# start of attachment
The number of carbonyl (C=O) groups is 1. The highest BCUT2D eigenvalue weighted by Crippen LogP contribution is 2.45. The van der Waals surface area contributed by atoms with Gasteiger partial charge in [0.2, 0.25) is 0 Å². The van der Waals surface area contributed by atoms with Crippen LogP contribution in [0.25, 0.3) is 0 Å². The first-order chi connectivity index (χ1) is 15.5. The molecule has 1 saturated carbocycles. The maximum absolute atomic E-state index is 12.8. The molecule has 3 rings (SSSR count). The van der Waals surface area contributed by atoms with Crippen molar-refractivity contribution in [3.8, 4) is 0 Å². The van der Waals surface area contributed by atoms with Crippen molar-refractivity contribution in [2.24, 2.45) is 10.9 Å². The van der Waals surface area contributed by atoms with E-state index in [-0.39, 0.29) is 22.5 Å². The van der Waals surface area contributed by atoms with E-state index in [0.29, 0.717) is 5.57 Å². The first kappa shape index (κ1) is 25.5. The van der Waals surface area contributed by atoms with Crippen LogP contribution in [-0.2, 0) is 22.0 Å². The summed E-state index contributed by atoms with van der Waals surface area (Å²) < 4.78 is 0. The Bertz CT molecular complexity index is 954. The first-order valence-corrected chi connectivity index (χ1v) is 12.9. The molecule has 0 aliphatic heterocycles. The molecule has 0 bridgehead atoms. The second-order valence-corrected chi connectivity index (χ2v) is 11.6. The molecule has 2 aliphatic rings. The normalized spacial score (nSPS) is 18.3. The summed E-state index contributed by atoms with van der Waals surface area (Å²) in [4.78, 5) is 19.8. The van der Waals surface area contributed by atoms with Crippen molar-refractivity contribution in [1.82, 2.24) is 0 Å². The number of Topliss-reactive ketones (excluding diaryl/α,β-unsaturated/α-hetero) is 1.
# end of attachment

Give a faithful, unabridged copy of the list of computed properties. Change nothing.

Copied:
The number of carbonyl (C=O) groups is 1. The highest BCUT2D eigenvalue weighted by Crippen LogP contribution is 2.45. The van der Waals surface area contributed by atoms with Gasteiger partial charge in [0.2, 0.25) is 0 Å². The van der Waals surface area contributed by atoms with Crippen LogP contribution in [0.25, 0.3) is 0 Å². The first-order chi connectivity index (χ1) is 15.5. The molecule has 1 saturated carbocycles. The maximum absolute atomic E-state index is 12.8. The molecule has 3 rings (SSSR count). The van der Waals surface area contributed by atoms with Crippen molar-refractivity contribution in [3.8, 4) is 0 Å². The van der Waals surface area contributed by atoms with Crippen molar-refractivity contribution in [2.24, 2.45) is 10.9 Å². The van der Waals surface area contributed by atoms with E-state index in [-0.39, 0.29) is 22.5 Å². The van der Waals surface area contributed by atoms with E-state index in [0.29, 0.717) is 5.57 Å². The first kappa shape index (κ1) is 25.5. The van der Waals surface area contributed by atoms with Crippen LogP contribution in [-0.2, 0) is 22.0 Å². The summed E-state index contributed by atoms with van der Waals surface area (Å²) < 4.78 is 0. The Bertz CT molecular complexity index is 954. The first-order valence-corrected chi connectivity index (χ1v) is 12.9. The molecule has 0 aliphatic heterocycles. The molecule has 0 bridgehead atoms. The second-order valence-corrected chi connectivity index (χ2v) is 11.6. The molecule has 2 aliphatic rings. The normalized spacial score (nSPS) is 18.3. The summed E-state index contributed by atoms with van der Waals surface area (Å²) in [4.78, 5) is 19.8. The van der Waals surface area contributed by atoms with Crippen molar-refractivity contribution in [1.82, 2.24) is 0 Å². The number of Topliss-reactive ketones (excluding diaryl/α,β-unsaturated/α-hetero) is 1.